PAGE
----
Our ancient ancestors may have known more about gender than we do
The past is frequently used, consciously and unconsciously, to reinforce what we consider to be normal. And the idea of fixed genders with their associated roles and identities is especially true of this. Archaeological material has frequently been used to reinforce these ideas about gender [...]
But considering archaeological evidence from another angle, it becomes apparent that our expectations of gender roles can be problematic. In ancient terms, our gender divides are far from universal. It is not the experience everywhere that gender falls neatly into binary categories of male or female; that is, into being either male or female, with nothing in between. In fact, the evidence suggests that much of what we perceive as core components of our identity were not significant categorising factors in the past. Rather, we see ambiguities in identities repeatedly represented in the material culture from archaeological sites.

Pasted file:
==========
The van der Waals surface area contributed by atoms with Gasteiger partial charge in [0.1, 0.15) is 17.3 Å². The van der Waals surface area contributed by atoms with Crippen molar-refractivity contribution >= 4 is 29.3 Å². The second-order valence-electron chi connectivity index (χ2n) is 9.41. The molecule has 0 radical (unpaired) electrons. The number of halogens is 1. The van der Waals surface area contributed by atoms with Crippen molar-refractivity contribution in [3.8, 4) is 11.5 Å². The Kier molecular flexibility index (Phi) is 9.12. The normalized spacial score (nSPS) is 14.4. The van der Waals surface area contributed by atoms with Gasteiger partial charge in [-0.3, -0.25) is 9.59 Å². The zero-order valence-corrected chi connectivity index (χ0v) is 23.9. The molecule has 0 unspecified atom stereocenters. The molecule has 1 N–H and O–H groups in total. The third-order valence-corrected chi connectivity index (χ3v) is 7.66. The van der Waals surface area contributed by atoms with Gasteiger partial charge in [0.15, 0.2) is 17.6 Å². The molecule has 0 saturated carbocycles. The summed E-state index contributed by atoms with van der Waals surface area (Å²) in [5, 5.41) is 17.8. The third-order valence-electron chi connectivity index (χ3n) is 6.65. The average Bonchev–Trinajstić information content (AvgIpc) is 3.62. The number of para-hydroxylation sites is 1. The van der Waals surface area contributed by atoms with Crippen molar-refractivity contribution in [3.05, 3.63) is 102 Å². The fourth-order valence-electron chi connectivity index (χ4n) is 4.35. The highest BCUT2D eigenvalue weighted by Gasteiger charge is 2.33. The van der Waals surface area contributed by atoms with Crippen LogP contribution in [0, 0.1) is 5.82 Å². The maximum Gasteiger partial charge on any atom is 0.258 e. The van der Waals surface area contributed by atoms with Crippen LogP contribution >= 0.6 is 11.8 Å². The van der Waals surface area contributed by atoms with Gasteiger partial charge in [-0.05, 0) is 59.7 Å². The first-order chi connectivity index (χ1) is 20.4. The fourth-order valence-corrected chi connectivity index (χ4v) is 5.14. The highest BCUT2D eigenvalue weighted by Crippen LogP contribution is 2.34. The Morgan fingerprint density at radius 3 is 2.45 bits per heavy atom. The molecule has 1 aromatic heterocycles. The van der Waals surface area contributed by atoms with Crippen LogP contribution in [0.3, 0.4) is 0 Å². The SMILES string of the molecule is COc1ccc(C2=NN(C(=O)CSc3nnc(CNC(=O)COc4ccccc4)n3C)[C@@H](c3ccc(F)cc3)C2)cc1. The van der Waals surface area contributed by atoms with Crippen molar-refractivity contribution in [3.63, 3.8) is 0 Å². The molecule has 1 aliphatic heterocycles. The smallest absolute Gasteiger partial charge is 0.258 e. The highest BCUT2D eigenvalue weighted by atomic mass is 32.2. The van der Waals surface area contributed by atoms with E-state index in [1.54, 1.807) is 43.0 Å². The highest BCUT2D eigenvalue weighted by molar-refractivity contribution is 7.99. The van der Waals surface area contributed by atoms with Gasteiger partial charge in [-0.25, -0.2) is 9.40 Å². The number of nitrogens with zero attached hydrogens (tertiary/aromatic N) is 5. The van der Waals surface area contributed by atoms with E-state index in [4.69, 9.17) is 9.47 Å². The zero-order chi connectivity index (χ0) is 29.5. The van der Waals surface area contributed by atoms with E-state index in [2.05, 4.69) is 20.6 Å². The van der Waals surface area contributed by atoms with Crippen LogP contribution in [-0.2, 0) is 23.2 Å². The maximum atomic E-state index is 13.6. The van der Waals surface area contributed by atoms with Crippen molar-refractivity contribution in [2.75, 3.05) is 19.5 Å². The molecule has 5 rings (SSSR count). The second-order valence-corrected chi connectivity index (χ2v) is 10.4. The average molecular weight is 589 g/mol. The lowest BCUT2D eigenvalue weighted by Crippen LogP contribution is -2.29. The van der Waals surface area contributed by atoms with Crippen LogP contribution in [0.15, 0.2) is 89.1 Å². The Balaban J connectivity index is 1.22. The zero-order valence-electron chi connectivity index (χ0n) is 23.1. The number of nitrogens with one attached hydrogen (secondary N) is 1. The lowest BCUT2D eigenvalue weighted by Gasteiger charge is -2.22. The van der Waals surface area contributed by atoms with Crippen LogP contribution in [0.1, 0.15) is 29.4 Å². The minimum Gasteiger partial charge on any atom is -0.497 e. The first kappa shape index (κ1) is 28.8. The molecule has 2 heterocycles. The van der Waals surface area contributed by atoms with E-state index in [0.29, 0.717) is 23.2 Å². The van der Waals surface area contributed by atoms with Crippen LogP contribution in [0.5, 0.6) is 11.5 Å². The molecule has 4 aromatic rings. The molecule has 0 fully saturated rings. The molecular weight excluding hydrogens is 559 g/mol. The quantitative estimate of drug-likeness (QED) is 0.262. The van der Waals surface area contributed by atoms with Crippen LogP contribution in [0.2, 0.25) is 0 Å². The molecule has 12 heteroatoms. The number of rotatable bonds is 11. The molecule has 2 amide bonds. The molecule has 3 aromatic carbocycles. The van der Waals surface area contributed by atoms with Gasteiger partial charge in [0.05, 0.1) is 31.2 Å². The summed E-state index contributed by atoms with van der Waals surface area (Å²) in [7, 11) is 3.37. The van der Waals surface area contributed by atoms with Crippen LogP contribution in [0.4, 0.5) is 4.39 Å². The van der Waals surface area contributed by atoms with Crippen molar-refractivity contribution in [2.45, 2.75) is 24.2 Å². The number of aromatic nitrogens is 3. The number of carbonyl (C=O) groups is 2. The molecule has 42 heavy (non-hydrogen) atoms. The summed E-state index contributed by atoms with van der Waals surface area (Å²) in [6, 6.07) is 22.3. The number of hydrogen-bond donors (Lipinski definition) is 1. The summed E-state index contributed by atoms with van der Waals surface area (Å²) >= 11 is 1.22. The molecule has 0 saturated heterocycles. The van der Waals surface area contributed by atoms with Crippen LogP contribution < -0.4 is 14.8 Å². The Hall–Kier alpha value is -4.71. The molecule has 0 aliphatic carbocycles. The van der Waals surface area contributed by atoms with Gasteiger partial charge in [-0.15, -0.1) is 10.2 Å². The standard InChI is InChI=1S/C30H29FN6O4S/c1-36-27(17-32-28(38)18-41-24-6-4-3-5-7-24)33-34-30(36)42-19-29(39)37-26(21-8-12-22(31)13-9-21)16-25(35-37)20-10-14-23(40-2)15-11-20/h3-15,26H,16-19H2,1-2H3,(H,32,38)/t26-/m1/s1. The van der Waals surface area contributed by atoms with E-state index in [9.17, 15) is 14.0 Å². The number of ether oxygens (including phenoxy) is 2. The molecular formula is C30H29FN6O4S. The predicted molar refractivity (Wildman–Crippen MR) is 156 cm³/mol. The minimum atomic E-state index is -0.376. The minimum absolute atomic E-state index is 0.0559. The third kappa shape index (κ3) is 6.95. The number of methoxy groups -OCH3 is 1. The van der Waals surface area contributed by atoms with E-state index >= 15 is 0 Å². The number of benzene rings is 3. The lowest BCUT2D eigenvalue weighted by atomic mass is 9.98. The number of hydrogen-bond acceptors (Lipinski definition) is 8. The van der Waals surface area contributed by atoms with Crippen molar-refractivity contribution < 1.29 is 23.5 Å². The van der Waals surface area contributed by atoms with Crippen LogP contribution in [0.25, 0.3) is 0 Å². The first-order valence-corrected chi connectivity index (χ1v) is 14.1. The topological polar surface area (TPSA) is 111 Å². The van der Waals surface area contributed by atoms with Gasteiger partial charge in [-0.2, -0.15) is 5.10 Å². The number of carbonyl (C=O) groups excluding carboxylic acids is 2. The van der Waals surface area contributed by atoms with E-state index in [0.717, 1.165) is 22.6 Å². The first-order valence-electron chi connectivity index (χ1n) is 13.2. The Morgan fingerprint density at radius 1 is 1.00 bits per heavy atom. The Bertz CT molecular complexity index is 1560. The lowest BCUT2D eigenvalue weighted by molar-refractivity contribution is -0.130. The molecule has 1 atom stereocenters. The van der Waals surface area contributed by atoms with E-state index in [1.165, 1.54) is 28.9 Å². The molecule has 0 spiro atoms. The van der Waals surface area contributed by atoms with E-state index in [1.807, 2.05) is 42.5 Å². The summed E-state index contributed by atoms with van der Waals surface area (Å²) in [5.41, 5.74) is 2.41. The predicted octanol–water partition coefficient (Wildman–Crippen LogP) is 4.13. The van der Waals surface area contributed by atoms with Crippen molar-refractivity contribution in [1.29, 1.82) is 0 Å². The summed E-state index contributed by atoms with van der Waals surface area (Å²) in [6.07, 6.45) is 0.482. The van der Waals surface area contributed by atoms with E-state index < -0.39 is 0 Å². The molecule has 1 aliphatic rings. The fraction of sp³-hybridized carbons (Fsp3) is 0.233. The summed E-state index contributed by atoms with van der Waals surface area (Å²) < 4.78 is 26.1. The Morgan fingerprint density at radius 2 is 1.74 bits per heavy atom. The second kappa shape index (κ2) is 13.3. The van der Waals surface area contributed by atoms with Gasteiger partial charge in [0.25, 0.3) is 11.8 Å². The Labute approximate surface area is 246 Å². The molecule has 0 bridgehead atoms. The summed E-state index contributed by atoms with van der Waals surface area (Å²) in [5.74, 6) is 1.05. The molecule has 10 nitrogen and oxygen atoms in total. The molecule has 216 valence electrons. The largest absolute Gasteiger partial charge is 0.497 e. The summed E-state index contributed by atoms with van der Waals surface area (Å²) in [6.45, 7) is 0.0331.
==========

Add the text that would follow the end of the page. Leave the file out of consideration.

[...] our understanding is blinkered by our own perspectives of gender categorisation ...